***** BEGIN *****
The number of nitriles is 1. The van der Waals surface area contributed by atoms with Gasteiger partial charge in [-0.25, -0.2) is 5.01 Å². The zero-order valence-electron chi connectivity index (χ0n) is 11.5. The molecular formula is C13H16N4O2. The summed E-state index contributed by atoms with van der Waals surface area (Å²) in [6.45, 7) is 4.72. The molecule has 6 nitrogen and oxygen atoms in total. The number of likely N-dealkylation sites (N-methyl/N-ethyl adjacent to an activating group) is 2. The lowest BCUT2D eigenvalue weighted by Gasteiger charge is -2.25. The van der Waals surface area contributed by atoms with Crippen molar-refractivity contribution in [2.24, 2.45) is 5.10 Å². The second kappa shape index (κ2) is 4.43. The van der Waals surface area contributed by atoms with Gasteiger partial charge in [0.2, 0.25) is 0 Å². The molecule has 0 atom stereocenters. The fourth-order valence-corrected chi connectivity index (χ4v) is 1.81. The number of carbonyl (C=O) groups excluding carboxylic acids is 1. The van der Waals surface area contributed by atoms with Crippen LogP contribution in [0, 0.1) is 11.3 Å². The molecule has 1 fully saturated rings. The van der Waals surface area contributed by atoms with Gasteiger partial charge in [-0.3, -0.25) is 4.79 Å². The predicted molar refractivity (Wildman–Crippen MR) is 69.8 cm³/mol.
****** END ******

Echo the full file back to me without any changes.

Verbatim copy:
The number of nitriles is 1. The van der Waals surface area contributed by atoms with Gasteiger partial charge in [-0.25, -0.2) is 5.01 Å². The zero-order valence-electron chi connectivity index (χ0n) is 11.5. The molecular formula is C13H16N4O2. The summed E-state index contributed by atoms with van der Waals surface area (Å²) in [6.45, 7) is 4.72. The molecule has 6 nitrogen and oxygen atoms in total. The number of likely N-dealkylation sites (N-methyl/N-ethyl adjacent to an activating group) is 2. The lowest BCUT2D eigenvalue weighted by Gasteiger charge is -2.25. The van der Waals surface area contributed by atoms with Crippen molar-refractivity contribution in [2.24, 2.45) is 5.10 Å². The second kappa shape index (κ2) is 4.43. The van der Waals surface area contributed by atoms with Gasteiger partial charge in [0.2, 0.25) is 0 Å². The molecule has 0 atom stereocenters. The fourth-order valence-corrected chi connectivity index (χ4v) is 1.81. The number of carbonyl (C=O) groups excluding carboxylic acids is 1. The van der Waals surface area contributed by atoms with Crippen LogP contribution in [0, 0.1) is 11.3 Å². The molecule has 1 fully saturated rings. The van der Waals surface area contributed by atoms with Gasteiger partial charge in [-0.3, -0.25) is 4.79 Å². The predicted molar refractivity (Wildman–Crippen MR) is 69.8 cm³/mol.